Analyzing large numbers of autism mice, researchers have found that the mice cluster into subtypes based on brain structure and functional connectivity.
In one project, Canadian researchers performed nearly 4,000 structural brain scans in 92 mouse models of autism. They looked for brain regions that are smaller or larger in the mutants than in controls.
The mice cluster into four groups based on similarities in brain structure, the team found. By linking genes in each cluster to cellular pathways, the researchers ascribed potential functions to each group.
In another project, researchers from Switzerland and Italy are looking at brain connectivity in lightly sedated mice. They have so far found three patterns of connectivity within 14 mouse models of autism.
Both teams presented their findings at the 2018 Society for Neuroscience annual meeting in San Diego, California.
The teams plan to eventually pool resources and compare findings to identify overlap among the structural and functional clusters.
“The idea is to try to understand how many subtypes of autism there are out there and to use objective translatable measures to define them,” says Alessandro Gozzi, senior researcher at the Istituto Italiano di Tecnologia in Genova, Italy, one of the leaders of the connectivity study.
All the mouse models:
The structural team previously analyzed 26 mouse models of autism and reported that the models cluster into three groups. With almost four times as many mice now, they have found four distinct groups.
One cluster includes three different strains of mice with mutations in the top autism gene, CHD8, a duplication of a long stretch of genes called 16p11.2 and the ion channel SCN1A. Another includes the genes NLGN1, NLGN2, NRXN1 and SHANK3 — all of which function at synapses, the junctions between neurons.
The team first pared the 92 models down to 51, each with a mutation in a unique gene. They then used a database of protein interactions to look for candidates that interact with these 51. They identified 749 genes, which they added to the relevant clusters.
The team then assessed whether any of these expanded clusters contains a disproportionate number of genes involved in pathways associated with autism. Their analysis suggests that genes in the CHD8 cluster are involved in the WNT signaling pathway, for example, whereas genes in the synaptic cluster are involved in stabilizing proteins at synapses.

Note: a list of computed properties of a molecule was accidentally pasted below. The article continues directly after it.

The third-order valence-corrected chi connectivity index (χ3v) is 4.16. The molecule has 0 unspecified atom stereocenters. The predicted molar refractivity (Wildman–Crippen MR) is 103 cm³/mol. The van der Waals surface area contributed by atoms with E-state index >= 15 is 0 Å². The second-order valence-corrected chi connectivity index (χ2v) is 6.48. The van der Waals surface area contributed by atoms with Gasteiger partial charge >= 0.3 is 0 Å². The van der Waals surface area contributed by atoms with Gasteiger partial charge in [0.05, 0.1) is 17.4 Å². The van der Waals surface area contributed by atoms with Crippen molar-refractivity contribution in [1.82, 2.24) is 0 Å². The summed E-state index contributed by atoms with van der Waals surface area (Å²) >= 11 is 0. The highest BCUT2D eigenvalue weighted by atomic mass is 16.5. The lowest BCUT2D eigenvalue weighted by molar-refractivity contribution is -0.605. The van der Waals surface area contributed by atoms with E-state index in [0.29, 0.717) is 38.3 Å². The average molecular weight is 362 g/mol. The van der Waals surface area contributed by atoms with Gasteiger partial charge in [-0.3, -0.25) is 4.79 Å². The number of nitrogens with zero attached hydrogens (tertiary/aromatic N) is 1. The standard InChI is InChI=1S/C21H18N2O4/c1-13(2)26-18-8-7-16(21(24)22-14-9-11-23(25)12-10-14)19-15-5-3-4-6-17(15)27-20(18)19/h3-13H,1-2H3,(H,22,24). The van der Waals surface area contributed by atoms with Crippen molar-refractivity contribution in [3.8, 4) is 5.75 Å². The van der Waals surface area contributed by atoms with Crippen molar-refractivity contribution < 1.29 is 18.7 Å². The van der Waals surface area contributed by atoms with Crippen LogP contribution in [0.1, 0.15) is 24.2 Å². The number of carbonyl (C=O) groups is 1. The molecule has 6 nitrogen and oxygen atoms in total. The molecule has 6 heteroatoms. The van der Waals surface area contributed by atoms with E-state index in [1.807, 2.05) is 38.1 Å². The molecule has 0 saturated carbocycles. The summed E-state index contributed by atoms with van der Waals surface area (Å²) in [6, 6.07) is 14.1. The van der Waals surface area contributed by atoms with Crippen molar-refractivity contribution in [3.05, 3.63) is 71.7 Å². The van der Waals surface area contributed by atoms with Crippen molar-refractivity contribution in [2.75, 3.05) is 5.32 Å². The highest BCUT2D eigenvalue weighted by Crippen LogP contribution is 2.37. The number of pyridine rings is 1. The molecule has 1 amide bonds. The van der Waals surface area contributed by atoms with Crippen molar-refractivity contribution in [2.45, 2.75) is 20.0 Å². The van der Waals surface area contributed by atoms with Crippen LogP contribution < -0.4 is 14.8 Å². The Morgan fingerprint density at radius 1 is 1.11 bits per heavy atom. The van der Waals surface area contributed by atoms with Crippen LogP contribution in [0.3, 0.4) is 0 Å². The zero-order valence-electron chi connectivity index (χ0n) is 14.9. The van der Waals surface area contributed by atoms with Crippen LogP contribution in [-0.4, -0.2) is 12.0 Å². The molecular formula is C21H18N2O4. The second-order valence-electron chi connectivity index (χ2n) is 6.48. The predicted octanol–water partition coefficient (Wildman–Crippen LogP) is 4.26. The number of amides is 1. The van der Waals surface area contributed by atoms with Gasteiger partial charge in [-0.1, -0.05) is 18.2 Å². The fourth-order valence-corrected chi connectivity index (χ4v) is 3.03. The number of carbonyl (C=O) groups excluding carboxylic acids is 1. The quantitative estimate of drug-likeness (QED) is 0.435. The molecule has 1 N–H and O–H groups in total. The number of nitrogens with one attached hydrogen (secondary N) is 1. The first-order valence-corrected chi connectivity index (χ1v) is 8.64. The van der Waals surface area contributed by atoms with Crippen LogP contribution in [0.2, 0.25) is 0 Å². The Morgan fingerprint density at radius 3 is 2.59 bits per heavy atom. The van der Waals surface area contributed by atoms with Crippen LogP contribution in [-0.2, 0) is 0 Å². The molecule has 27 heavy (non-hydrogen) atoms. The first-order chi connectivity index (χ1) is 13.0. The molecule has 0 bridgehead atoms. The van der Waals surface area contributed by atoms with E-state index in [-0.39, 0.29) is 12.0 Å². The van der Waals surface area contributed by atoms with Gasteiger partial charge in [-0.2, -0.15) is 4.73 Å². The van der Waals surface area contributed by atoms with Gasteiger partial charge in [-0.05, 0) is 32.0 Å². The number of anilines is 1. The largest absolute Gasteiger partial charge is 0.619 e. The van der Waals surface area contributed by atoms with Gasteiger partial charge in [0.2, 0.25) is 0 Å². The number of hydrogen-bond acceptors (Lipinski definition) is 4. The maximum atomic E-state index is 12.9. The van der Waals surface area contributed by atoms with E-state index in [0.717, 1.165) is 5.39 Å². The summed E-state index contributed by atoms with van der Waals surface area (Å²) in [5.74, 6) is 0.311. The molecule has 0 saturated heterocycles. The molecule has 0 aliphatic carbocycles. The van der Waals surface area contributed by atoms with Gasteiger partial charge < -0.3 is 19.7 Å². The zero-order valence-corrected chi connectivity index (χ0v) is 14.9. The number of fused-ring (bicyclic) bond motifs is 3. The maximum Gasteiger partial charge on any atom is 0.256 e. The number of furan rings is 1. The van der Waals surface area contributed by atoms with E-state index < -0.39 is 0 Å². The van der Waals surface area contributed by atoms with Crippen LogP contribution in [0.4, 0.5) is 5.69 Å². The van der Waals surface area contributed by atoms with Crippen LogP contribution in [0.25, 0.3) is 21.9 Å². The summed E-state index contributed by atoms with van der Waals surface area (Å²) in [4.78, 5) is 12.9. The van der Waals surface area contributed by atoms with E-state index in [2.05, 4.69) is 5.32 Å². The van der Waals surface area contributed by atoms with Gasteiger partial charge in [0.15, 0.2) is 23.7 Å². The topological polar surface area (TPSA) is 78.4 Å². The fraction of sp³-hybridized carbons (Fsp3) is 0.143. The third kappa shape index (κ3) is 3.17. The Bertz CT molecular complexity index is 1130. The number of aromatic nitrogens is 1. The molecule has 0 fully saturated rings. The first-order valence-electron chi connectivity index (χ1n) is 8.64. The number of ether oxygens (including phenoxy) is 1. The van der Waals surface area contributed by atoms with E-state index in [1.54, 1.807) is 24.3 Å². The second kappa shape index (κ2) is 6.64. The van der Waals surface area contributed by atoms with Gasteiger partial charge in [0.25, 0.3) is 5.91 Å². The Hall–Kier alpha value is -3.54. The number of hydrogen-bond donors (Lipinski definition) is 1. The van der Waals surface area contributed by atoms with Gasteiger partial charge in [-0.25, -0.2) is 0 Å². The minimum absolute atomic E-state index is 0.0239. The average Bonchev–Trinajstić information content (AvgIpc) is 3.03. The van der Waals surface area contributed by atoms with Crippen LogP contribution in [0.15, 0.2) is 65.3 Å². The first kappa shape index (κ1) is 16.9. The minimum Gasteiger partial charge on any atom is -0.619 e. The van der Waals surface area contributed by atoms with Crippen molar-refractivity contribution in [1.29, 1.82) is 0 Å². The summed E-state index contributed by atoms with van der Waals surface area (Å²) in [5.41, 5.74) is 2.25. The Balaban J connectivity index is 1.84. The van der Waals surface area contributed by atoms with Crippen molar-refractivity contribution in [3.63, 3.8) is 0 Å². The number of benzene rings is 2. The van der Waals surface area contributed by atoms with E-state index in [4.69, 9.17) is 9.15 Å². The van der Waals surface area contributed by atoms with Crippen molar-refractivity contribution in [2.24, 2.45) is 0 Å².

The project’s ultimate goal is to help develop treatments for autism, says Jacob Ellegood, a research associate at the Mouse Imaging Centre in Toronto. He and his colleagues are conducting clinical trials in autistic children while testing the same drugs in multiple autism mouse models.
If an individual’s brain-scan pattern matches that of one of the mouse clusters that responded to the treatment, he says, “then all of a sudden you’re off to the races for probably the best option.”
The key to the study will be to determine how the mouse data translate to people, says Cynthia Schumann, associate professor of psychiatry and behavioral sciences at the University of California, Davis, who was not involved in the work.
“It’s in a mouse, but it’s really important information we can’t get from humans because we aren’t able to get enough individuals with different gene mutations,” she says. “The next step is to bring it back to the human and see if they’re able to reconcile that.”
The connectivity team is using a similar clustering technique for data from 20 autism mouse models. They presented preliminary data from 14 of them on Saturday.
The project has so far revealed three groups that make sense, says Valerio Zerbi, group leader at the Neural Control of Movement Lab at ETH Zurich in Switzerland, who presented the findings. For example, MECP2 and CDKL5, both of which lead to a similar syndrome when mutated, are in the same group.
Strikingly, two of the three groups show near-opposite patterns of connectivity. For example, one group shows diminished connectivity in the prefrontal cortex, which is involved in higher-order thought, and hyperconnectivity in the lateral septal nucleus, which plays a role in reward; the other group shows the reverse pattern.
These alterations would average out if you were to combine data from both sets of mice, Gozzi notes. The findings show how autism’s heterogeneity may confound brain-imaging scans in people, he says.
Structural data may be less translatable between mice and people than functional connectivity, he says, because mouse brains have a different shape than human brains. In a study published in May, Gozzi’s team showed that functional-connectivity patterns in mice missing the 16p11.2 chromosomal region match those seen in people with the same deletion.
“We found exactly the same thing, or pretty much as close as it gets if you consider that these are species that are many million years apart,” Gozzi says.
Gozzi aims to use connectivity features from mouse brains to cluster human scans from a large repository of scans. Using the mouse data to guide the analysis might reveal true categories of autism, he says.
For more reports from the 2018 Society for Neuroscience annual meeting, please click here.